Solicitor Gemma Nolan comments on a recent landmark ruling where the High Court has found in favour of a 79 year old woman, after her partner of 42 years left her out of his will.
Ms Thompson had lived with her partner, Mr Hodge, for 42 years and had been financially dependent upon him during his lifetime. His estate was estimated to be worth in the region of £1.5 million which he had left to tenants and friends.
His Honour Judge Jarman QC of the High Court ruled in favour of Ms Thompson who was granted a property worth £225,000 plus £28,845 to carry out renovations and a further £160,000 for her future maintenance.
According to Mr Hodge’s letters of wishes, he did not include Ms Thompson in his will because he did not want her four children to benefit from it. Reason for this being that he had no contact with them and that they had previously taken advantage of him financially.
The Judge said that “whilst the wishes of Mr Hodge that Ms Thompson’s family should not benefit from any provision for her should be given appropriate weight, those wishes should not hinder the reasonable provision for her maintenance. That is the mistake that he made in his letters of wishes which led to no provision at all being made.”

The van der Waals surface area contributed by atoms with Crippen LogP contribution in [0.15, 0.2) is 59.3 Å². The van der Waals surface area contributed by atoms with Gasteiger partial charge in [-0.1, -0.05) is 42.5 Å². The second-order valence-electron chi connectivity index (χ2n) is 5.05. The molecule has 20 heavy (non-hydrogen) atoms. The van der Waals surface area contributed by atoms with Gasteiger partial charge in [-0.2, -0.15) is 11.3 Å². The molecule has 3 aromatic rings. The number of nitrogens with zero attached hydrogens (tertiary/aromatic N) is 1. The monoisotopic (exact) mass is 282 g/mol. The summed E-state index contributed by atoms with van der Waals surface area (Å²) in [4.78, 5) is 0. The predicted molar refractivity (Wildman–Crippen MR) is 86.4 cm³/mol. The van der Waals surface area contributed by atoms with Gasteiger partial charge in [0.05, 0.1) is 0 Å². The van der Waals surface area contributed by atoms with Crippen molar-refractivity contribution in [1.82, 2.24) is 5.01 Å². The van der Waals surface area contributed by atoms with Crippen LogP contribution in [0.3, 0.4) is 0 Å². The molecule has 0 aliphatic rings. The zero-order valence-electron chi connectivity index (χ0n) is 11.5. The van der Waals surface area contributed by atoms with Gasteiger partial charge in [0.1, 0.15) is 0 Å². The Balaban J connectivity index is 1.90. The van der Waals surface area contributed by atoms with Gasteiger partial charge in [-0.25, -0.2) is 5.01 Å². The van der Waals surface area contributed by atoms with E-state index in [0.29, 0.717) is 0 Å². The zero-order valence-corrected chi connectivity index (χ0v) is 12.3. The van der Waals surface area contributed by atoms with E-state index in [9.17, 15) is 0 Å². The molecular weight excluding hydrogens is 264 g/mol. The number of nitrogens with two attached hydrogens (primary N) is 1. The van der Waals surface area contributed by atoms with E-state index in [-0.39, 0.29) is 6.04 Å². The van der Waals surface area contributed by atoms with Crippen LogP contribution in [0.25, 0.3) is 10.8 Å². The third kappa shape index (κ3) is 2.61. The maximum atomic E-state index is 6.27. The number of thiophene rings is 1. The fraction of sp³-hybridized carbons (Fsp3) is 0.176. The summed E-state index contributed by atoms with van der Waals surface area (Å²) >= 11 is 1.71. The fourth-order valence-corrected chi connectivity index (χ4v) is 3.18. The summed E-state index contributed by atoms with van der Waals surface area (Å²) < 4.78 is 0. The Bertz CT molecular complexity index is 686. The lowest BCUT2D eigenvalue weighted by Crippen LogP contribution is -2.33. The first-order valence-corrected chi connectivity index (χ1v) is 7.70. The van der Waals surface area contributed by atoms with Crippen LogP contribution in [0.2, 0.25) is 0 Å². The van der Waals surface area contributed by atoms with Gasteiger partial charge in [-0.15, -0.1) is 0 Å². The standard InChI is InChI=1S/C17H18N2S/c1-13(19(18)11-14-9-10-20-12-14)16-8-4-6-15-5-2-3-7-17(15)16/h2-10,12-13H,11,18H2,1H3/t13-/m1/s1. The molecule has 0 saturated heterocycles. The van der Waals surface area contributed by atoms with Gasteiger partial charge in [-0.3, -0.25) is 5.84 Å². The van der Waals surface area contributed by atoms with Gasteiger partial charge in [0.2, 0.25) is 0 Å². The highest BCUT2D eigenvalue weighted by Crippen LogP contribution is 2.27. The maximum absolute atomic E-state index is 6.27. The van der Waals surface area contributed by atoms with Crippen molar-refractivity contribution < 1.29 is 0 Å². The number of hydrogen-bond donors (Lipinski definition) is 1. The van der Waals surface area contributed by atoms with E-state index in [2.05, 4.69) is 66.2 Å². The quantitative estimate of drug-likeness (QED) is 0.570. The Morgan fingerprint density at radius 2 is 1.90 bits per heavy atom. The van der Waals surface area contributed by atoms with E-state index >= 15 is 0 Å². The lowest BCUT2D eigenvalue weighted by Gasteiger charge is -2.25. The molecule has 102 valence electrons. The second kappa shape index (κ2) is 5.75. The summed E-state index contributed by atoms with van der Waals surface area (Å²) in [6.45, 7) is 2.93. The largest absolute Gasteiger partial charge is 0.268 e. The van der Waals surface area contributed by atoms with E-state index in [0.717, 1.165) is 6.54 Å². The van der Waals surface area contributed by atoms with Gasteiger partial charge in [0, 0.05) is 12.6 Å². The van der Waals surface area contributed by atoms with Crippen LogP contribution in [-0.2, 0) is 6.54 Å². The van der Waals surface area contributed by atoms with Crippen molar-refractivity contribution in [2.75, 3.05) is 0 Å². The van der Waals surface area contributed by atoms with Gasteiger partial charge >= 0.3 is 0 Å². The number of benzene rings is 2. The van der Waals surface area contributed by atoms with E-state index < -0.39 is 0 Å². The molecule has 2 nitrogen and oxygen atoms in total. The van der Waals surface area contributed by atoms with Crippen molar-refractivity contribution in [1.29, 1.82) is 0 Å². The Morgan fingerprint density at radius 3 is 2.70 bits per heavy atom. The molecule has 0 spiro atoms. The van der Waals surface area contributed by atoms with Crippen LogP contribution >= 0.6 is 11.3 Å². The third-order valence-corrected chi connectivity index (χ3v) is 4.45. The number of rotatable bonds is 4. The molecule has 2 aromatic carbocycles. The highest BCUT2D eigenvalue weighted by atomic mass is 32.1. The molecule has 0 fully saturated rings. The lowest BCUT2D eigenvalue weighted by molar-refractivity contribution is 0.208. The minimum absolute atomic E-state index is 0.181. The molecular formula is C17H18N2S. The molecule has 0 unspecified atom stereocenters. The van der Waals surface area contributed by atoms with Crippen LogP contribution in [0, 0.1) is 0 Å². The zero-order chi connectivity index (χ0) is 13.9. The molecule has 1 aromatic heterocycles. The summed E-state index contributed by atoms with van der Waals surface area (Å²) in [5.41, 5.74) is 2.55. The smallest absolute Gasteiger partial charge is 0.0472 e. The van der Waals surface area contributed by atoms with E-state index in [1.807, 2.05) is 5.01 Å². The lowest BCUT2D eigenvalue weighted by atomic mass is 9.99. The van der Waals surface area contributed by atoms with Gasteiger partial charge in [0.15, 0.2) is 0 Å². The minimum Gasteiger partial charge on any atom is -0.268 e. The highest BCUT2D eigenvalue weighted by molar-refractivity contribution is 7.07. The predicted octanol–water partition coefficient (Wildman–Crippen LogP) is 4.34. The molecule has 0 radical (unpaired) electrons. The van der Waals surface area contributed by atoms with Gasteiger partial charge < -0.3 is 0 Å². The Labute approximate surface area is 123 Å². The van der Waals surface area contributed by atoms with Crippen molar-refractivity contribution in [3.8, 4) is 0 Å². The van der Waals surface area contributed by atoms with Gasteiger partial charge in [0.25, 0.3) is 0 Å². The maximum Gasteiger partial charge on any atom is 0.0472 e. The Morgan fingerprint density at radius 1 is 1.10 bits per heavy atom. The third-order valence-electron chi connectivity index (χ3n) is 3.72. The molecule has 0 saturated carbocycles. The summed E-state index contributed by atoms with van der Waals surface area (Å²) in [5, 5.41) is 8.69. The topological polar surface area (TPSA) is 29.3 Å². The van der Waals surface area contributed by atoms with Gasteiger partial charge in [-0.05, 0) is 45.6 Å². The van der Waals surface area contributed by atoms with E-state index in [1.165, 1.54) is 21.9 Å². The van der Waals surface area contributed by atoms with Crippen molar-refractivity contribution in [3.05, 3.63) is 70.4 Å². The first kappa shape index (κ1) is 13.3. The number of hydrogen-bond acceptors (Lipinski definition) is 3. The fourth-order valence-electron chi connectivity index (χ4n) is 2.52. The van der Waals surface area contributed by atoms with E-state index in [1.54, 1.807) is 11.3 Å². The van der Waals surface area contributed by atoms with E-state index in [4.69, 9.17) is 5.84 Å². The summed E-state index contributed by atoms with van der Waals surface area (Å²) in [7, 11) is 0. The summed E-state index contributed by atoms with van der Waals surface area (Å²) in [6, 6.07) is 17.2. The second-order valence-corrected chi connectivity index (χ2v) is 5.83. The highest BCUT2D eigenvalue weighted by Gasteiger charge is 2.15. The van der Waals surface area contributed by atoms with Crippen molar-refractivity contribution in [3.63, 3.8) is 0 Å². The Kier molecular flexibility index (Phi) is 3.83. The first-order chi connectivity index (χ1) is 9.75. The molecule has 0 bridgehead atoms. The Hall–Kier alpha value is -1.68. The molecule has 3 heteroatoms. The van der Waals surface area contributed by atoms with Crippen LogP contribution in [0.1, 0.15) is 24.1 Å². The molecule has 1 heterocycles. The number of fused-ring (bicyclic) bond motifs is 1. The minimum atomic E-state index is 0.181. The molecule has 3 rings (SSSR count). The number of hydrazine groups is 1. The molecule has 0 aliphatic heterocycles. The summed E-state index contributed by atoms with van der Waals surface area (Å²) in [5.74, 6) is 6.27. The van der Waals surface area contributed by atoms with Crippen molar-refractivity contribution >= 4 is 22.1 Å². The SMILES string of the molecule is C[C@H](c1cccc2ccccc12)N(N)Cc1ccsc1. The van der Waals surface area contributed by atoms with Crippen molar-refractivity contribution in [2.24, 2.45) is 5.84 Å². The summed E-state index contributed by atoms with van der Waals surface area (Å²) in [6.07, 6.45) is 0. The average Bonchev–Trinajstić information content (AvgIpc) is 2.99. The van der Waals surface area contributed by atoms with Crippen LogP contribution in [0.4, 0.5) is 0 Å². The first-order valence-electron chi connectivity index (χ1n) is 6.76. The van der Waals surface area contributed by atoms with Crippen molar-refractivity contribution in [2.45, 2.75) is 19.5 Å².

The implications for cohabitees is wide reaching and, whilst they currently have no statutory rights to a partner’s estate, this case shows the Court’s willingness to secure financial provision for cohabitees that reflects their contribution.
However, whilst this is good news for cohabitees, what is ‘reasonable provision’ is open to interpretation and each case considered on its facts. Ms Thompson had been with her partner and his dependent for 42 years which is why the Judge considered it reasonable in this instance to provide for her maintenance.
If you have any concerns as to whether a will is valid or that the distribution of an estate is not being managed correctly, please contact Gemma on 023 9282 0747.